Yoko Ono’s had a long and storied career as an avant-garde multimedia artist, author and peace activist. And at the age of 85, her dedication to spreading messages of love and understanding through the arts shows no sign of stopping. Throughout her life, Ono’s had a love affair with books that’s carried through much of her work.

In fact, Ono first met John Lennon while helping John Cage work on his 1969 book, Notations. A collection of graphical scores and holographs with text by over 200 composers, Ono first approached Paul McCartney for a possible submission. He declined but referred her to Lennon, who gave Ono his original handwritten lyrics for the Beatles song, “The Word.”

Speaking once of her and Lennon’s relationship, Oko said, “John and I felt that we were like people in an H. G. Wells story. Two people who are walking so fast that nobody else can see them.”

And recognizing the mercurial nature of the written word, and celebrating its evolutions, she mused, “People say that this new generation is so used to the Internet that their heads are already different. They can’t read a book from beginning to end. That is not a tragedy. The book changes form.”

Perhaps the best example of her elastic interpretation of books can be seen in her 1964 artist’s book Grapefruit (pictured above), which became famous as an early example of conceptual art. A “small but whimsical” book, it’s a collection of poetry, drawings, philosophical musings on life, and delightful activities for grown-ups. It came out over a decade after her first book, An Invisible Flowera heartwarming tale she wrote and illustrated at the age of 19, and more than fifty years before its sequel, Acorn.

On the influential nature of reading, Ono says, “Words are power. And a book is full of words. Be careful what power you get from it. But know that you do.” Her selected titles largely deal with hope, the human condition, healthy living, clean eating and finding the strength to overcome life’s pain.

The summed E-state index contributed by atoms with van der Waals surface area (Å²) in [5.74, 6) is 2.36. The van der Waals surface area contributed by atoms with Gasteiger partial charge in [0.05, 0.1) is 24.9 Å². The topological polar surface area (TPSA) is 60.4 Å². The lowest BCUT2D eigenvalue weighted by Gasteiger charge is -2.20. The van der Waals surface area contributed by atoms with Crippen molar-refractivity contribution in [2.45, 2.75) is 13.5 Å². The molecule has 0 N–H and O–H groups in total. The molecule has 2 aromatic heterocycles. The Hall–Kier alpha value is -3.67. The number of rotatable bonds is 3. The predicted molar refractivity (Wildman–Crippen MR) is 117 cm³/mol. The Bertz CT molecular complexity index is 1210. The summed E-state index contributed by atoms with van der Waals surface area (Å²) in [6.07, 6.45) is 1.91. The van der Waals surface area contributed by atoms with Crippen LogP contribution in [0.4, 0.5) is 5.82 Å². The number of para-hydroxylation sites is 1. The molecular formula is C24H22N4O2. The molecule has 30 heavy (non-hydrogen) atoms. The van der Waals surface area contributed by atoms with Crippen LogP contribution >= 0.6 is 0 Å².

Read on for a list of books that made a difference to Yoko Ono, and complement with John Lennon’s Library.


The Women by Hilton Als

“This is an incredibly powerful book. Once I started reading it, I had to go on reading until dawn. The author is so much in pain, his pain virtually gets under your skin as you read. For a know it all, I have surprised myself for having learnt so much from this book about us women. It was a humbling experience.” -YO

The Slave Next Door: Human Trafficking and Slavery in America Today by Kevin Bales & Ron Soodalter

“Believe it or not, human trafficking happens here in the United States. It’s a disturbing phenomenon. Bales and Soodalter’s riveting account of modern-day slavery is a call to action. We can stop this crime. We must.” -YO

Blue Gold: The Fight to Stop the Corporate Theft of the World’s Water by Maude Barlow & Tony Clarke

Skinny Bitch by Kim Barnouin & Rory Freedman

“This and In Defense of Food by Michael Pollan are two great books for you to understand how to care about what you are eating and why.” -YO

50 Secrets of the World’s Longest Living People by Sally Beare

“I am 77 years old and feeling better than ever. This book has proved to me that longevity has everything to do with one’s state of mind. I just make sure to release all my anger and resentment whenever it hits me, and take a walk. I also dance in my mind to keep myself in good health. Smile in the mirror. Do that every morning and you’ll start to see a big difference in your life. The best advice is to do three things a day to make somebody happy. Do that for three months, and your life will be totally changed. These 77 years are just a prelude to my life!” -YO